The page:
At VerticalResponse, we have quarterly brainstorm sessions for our marketing blog, weekly sessions for the VR Buzz newsletter, and daily ones for our social posts. The longer the content takes to produce (blog post vs. tweet), the earlier you should plan ahead. Once you have your ideas, place them into a content calendar so you don’t forget them.

Shoot: (and set a) goal!
Once you’ve decided on desired content types and ideas, give yourself frequency goals: I will update Twitter twice a day, I will send an email newsletter twice a month, I will write a blog post three times a month, etc. Once you’ve determined your content and frequency goals, it’s time to get crafty and put them into play!

CalendarPick a tool, any tool
Simply put, use whatever’s easiest. At VR, we rely heavily on Google Calendars and Google Docs. A simple Excel sheet or Word doc, even your email calendar (Outlook or iCal) will easily suffice, as well. We’ve also recently discovered a handy project management tool called Basecamp that allows you to create projects, to-do lists and assign them to people. Anything that’s been assigned with a deadline automatically shows up in a calendar – snazzy.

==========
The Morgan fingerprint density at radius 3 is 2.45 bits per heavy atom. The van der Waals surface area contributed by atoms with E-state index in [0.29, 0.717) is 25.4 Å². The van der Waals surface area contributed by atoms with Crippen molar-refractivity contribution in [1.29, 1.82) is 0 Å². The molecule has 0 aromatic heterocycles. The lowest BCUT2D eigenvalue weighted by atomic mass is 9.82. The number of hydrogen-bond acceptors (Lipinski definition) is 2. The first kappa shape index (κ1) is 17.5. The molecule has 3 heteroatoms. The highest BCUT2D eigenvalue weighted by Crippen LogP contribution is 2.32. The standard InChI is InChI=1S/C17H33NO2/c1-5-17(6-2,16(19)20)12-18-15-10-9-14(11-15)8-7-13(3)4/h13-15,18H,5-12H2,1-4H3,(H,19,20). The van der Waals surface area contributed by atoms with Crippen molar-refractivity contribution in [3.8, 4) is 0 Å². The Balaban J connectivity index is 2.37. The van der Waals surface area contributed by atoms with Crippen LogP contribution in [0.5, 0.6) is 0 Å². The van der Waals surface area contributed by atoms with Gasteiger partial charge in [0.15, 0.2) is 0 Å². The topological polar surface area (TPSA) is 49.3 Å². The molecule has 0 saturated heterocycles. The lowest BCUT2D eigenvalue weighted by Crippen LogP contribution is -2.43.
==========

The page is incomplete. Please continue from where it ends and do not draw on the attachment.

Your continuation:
Be a mastermind

Create one mega master calendar featuring all of your content: email campaigns, blog posts, social posts, etc. Once everything’s laid out, analyze. Are any of your emails overlapping? Are you sending too much/too little? Is it possible for you to produce this much content? These are questions that’ll instantly be answered with a master calendar in place. The Content Marketing Institute also suggests to keep the following in mind:

  • Track key dates such as events, holidays or other things that may impact which content you want to share and when. If you have an international audience, include holidays in the various countries you serve as well.
  • Include a brief overview of all of the content that is planned by content type.